As shown in
The function of the mass spectrometer 10 is secured by entering a password from the user interface 26. Also, a single user interface 26 can be used to control several mass spectrometers equipped with compatible trays 24. For application of the mass spectrometer, the portable user interface 26 has sufficient control capacity to control the operation of the mass spectrometer. However, the portable user interface 26 can also be used in conjunction with an outside computer system connected directly to the mass spectrometer or at a remote location with local area network (LAN).
It is obvious that minor changes may be made in the form and construction of the invention without departing from the material spirit thereof. It is not, however, desired to confine the invention to the exact form herein shown and described, but it is desired to include all such as properly come within the scope claimed.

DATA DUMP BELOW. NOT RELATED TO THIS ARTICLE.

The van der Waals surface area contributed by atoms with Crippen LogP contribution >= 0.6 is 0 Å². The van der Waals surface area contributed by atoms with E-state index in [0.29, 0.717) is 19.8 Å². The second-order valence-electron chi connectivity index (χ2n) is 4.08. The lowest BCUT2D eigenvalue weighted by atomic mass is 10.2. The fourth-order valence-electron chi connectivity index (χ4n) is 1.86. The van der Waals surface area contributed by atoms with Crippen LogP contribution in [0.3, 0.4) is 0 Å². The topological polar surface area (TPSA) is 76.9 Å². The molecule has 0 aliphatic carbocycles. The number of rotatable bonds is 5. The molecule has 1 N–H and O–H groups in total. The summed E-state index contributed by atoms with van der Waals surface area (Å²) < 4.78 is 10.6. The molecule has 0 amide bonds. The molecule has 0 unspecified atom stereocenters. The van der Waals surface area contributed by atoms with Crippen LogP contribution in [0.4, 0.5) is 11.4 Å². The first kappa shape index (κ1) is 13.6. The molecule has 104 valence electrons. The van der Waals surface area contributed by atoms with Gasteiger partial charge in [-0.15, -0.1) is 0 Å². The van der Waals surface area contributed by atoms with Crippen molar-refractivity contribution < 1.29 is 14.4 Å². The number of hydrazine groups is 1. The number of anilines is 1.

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|Citing Patent||Filing date||Publication date||Applicant||Title|
|US7992424||Aug 9, 2011||Griffin Analytical Technologies, L.L.C.||Analytical instrumentation and sample analysis methods|
|US8680461||Apr 25, 2006||Mar 25, 2014||Griffin Analytical Technologies, L.L.C.||Analytical instrumentation, apparatuses, and methods|
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|US9347920||Feb 9, 2015||May 24, 2016||Flir Detection, Inc.||Analytical instruments, assemblies, and methods|
|US20070258861 *||Jun 13, 2005||Nov 8, 2007||Barket Dennis Jr||Analytical Instruments, Assemblies, and Methods|
|U.S. Classification||250/288, 250/281|
|International Classification||H01J49/02, B01D59/44, G01N27/62|
|Jun 9, 2003||AS||Assignment|
Owner name: AGILENT TECHNOLOGIES, INC., COLORADO
Free format text: ASSIGNMENT OF ASSIGNORS INTEREST;ASSIGNOR:OVERNEY, GREGOR T.;REEL/FRAME:014159/0259
Effective date: 20030527
|Jun 7, 2010||REMI||Maintenance fee reminder mailed|
|Oct 31, 2010||LAPS||Lapse for failure to pay maintenance fees|
|Dec 21, 2010||FP||Expired due to failure to pay maintenance fee|
Effective date: 20101031